- The myriad shades of green
- The birds arriving, singing, and nesting
- The amazing beauty of flowering plants
- The promise of a summer yet to be had
- The students have mostly left campus
- The start of the dragonfly season
While I did see the arrivals of Green Darners (Anax junius) a few weeks ago, that's not the same as our home-grown odes emerging from the cold marshes and ponds, which usually starts around the 1st of May. For a long time, I have maintained that the best time to start looking for boghaunters (Williamsonia) is when the Amelanchier trees are in bloom. Ready to test that hypothesis, Darrin O'Brien and I headed out to the bog at Rose Lake Wildlife Research Area yesterday (May 2) to see if the ringed boghaunters had started to emerge. It was a gorgeous day, with a high of 23°C, few clouds, and a faint breeze. Yes, the shadbush trees were in full bloom, and the spring azure butterflies (Celastrina ladon) were quite abundant. We walked the trail from the small parking lot that follows the footbridge over Vermilion Creek to the trail that rings the bog. The first ode of the day, and one that we kept seeing was Epitheca canis, and all of the ones that I saw were males, and still teneral, so were maybe 24 hours emerged.
|male Epitheca canis|
The earliest date for Williamsonia lintneri is April 30 (2010) in Mecosta Co., and May 2 is the date that specimens were collected in Kent Co. (2002) by Greg Swanson. At this point it is safe to say that the first week of May in the Lower Peninsula is the time to look for Ringed Boghaunters. The earliest date for Williamsonia fletcheri is May 6 in the Lower Peninsula (Mecosta Co.). In the UP, late May to mid-June is the flight period for either species.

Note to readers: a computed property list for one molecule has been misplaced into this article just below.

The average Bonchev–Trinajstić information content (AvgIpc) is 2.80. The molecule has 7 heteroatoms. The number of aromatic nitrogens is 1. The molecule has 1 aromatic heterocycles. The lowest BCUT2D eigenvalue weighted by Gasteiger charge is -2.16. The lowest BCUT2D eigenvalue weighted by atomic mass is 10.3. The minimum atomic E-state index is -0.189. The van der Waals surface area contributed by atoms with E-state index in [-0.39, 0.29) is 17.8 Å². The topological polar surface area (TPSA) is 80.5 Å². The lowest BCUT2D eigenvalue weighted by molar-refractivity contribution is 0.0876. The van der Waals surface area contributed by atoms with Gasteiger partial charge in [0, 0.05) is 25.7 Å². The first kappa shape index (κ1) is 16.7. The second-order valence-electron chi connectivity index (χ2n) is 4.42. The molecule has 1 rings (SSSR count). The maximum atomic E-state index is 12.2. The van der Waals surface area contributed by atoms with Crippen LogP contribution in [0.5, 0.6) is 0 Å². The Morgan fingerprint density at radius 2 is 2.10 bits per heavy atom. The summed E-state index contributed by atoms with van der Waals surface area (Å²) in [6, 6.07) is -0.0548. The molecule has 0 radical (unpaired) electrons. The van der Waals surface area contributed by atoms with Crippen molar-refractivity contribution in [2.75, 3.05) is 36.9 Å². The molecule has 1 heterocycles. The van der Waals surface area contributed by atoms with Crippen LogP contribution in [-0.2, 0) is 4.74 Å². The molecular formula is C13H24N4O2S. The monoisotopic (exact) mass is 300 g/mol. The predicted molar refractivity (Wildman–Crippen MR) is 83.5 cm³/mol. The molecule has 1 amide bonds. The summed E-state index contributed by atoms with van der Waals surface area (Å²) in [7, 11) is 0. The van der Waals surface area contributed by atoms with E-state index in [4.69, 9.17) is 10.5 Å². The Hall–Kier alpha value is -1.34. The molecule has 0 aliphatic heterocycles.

The perching on tree trunks at head height and above is something that we did not expect. Perhaps it was due to the afternoon sun, or to the time of adult emergence. It goes to show that there is always something to be found that is new and unexpected, and that its good to have our preconceived notions challenged.
EDIT, MAY 4TH: For some reason, I was putting the actual location of the bog and boghaunters as being in Clinton Co., a mistake I made last year. The topo map and satellite view clearly shows that the trail around the bog is within Shiawassee County. I have updated the MOS database to reflect that change. Thanks, Darrin, for pointing out the error of my ways! :D